Nonproliferation and Arms Control (Special Advisor): Robert J. Einhorn

North Korean Human Rights Issues, Special Envoy
-
North Korean Human Rights Issues (Special Envoy): Robert R. King

North Korea Policy, Special Representative
-
North Korea Policy (Special Representative): Glyn Davies

Nuclear Nonproliferation, Special Representative of the President
-
Nuclear Nonproliferation (Special Representative of the President): Susan Burk

Organization of the Islamic Conference, Special Envoy
-
Organization of Islamic Cooperation (Special Envoy): Rashad Hussain

QDDR (Special Representative): Thomas Perriello

Sanctions Policy (Coordinator): Daniel Fried

Science and Technology (Adviser): E. William Colglazier

Secretary Initiatives, Special Advisor
-
Secretary Initiatives (Special Adviser): Elizabeth Bagley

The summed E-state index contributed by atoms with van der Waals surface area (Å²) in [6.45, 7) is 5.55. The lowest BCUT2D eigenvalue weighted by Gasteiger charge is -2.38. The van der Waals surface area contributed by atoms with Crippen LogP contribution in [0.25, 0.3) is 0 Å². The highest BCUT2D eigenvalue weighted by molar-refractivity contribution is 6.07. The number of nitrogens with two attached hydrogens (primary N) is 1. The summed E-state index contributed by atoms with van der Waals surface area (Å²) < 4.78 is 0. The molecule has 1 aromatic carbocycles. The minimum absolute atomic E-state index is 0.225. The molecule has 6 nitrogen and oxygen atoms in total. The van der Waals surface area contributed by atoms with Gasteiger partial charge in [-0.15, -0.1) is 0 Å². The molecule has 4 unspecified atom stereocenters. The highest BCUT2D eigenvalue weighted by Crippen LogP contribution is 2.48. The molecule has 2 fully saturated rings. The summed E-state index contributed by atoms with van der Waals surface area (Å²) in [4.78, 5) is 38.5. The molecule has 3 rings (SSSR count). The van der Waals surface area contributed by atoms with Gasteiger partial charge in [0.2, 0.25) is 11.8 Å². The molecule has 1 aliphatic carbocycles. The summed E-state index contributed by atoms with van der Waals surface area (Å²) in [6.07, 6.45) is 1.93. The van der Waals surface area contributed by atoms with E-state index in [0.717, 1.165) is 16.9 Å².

Senior Advisor to the Secretary: David H. Thorne

Six-Party Talks, Special Envoy
-
Six-Party Talks (Special Envoy): Vacant

Strategic Stability and Missile Defense, Special Envoy

Sudan, Special Envoy
-
Sudan and South Sudan (Special Envoy): Donald E. Booth

Threat Reduction Programs, Coordinator
-
Threat Reduction Programs (Coordinator): Bonnie D. Jenkins

 

In 2016, if you don’t want to compete for the ambassadorial sweeps, don’t forget these gigs.  These positions are not advertised through usajobs.gov and more importantly, these jobs do not/do not require senate confirmations.

 * * *

Enhanced by Zemanta

Leave a comment

Filed under Appointments, Hillary, John F. Kerry, Political Appointees, Realities of the FS, Secretary of State, Special Envoys and Reps, Staffing the FS, State Department

Arctic Ambassador Position Announced, Move-In Ready Office Available – Hurry Before It Melts!

– Domani Spero

On Friday, Secretary Kerry announced the creation of a Special Representative for the Arctic Region to help advance American interests in the Arctic:

The Arctic region is the last global frontier and a region with enormous and growing geostrategic, economic, climate, environment, and national security implications for the United States and the world.